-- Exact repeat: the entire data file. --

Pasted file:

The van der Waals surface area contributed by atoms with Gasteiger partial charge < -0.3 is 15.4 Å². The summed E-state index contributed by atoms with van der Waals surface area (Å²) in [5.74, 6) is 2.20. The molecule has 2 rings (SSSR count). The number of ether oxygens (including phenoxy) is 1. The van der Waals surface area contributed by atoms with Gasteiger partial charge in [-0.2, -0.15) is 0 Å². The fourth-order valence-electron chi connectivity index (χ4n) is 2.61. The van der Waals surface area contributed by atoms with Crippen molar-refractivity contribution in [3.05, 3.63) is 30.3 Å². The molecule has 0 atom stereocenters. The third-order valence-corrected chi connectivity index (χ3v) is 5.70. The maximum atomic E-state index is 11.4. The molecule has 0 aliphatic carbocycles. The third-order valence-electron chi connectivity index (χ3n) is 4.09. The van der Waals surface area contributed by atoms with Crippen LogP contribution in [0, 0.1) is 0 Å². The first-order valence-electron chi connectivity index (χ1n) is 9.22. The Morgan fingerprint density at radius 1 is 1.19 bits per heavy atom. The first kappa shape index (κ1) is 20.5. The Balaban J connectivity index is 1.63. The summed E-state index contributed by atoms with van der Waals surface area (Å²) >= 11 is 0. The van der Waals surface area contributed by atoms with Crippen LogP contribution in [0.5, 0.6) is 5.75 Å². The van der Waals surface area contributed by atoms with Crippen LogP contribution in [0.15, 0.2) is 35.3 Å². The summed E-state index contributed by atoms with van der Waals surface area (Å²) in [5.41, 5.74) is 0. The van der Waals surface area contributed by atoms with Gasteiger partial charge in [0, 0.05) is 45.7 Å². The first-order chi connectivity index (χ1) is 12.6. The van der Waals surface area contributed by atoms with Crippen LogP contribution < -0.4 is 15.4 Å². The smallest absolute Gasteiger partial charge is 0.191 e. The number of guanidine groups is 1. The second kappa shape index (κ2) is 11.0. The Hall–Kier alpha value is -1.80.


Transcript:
The van der Waals surface area contributed by atoms with Gasteiger partial charge < -0.3 is 15.4 Å². The summed E-state index contributed by atoms with van der Waals surface area (Å²) in [5.74, 6) is 2.20. The molecule has 2 rings (SSSR count). The number of ether oxygens (including phenoxy) is 1. The van der Waals surface area contributed by atoms with Gasteiger partial charge in [-0.2, -0.15) is 0 Å². The fourth-order valence-electron chi connectivity index (χ4n) is 2.61. The van der Waals surface area contributed by atoms with Crippen molar-refractivity contribution in [3.05, 3.63) is 30.3 Å². The molecule has 0 atom stereocenters. The third-order valence-corrected chi connectivity index (χ3v) is 5.70. The maximum atomic E-state index is 11.4. The molecule has 0 aliphatic carbocycles. The third-order valence-electron chi connectivity index (χ3n) is 4.09. The van der Waals surface area contributed by atoms with Crippen LogP contribution in [0, 0.1) is 0 Å². The first-order valence-electron chi connectivity index (χ1n) is 9.22. The Morgan fingerprint density at radius 1 is 1.19 bits per heavy atom. The first kappa shape index (κ1) is 20.5. The Balaban J connectivity index is 1.63. The summed E-state index contributed by atoms with van der Waals surface area (Å²) >= 11 is 0. The van der Waals surface area contributed by atoms with Crippen LogP contribution in [0.5, 0.6) is 5.75 Å². The van der Waals surface area contributed by atoms with Crippen LogP contribution in [0.15, 0.2) is 35.3 Å². The summed E-state index contributed by atoms with van der Waals surface area (Å²) in [5.41, 5.74) is 0. The van der Waals surface area contributed by atoms with Gasteiger partial charge in [0, 0.05) is 45.7 Å². The first-order chi connectivity index (χ1) is 12.6. The van der Waals surface area contributed by atoms with Crippen LogP contribution < -0.4 is 15.4 Å². The smallest absolute Gasteiger partial charge is 0.191 e. The number of guanidine groups is 1. The second kappa shape index (κ2) is 11.0. The Hall–Kier alpha value is -1.80.